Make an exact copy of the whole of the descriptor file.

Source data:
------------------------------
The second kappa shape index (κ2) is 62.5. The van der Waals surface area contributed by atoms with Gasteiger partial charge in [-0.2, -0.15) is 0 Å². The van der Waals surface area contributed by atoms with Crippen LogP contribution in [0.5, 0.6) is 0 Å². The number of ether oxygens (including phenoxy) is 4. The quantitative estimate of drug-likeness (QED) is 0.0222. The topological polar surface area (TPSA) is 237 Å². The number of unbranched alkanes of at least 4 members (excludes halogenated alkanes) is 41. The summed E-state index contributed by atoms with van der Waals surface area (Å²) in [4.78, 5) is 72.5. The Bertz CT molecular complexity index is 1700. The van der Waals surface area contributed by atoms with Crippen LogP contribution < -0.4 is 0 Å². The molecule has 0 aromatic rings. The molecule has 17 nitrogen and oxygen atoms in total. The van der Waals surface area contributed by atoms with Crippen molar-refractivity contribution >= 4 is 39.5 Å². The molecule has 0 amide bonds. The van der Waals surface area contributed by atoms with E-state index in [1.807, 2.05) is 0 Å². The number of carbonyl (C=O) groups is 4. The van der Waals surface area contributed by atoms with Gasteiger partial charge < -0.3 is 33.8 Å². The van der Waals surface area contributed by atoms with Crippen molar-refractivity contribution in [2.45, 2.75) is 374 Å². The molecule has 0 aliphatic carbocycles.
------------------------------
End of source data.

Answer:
The second kappa shape index (κ2) is 62.5. The van der Waals surface area contributed by atoms with Gasteiger partial charge in [-0.2, -0.15) is 0 Å². The van der Waals surface area contributed by atoms with Crippen LogP contribution in [0.5, 0.6) is 0 Å². The number of ether oxygens (including phenoxy) is 4. The quantitative estimate of drug-likeness (QED) is 0.0222. The topological polar surface area (TPSA) is 237 Å². The number of unbranched alkanes of at least 4 members (excludes halogenated alkanes) is 41. The summed E-state index contributed by atoms with van der Waals surface area (Å²) in [4.78, 5) is 72.5. The Bertz CT molecular complexity index is 1700. The van der Waals surface area contributed by atoms with Crippen LogP contribution < -0.4 is 0 Å². The molecule has 0 aromatic rings. The molecule has 17 nitrogen and oxygen atoms in total. The van der Waals surface area contributed by atoms with Crippen molar-refractivity contribution >= 4 is 39.5 Å². The molecule has 0 amide bonds. The van der Waals surface area contributed by atoms with E-state index in [1.807, 2.05) is 0 Å². The number of carbonyl (C=O) groups is 4. The van der Waals surface area contributed by atoms with Gasteiger partial charge < -0.3 is 33.8 Å². The van der Waals surface area contributed by atoms with Crippen molar-refractivity contribution in [2.45, 2.75) is 374 Å². The molecule has 0 aliphatic carbocycles.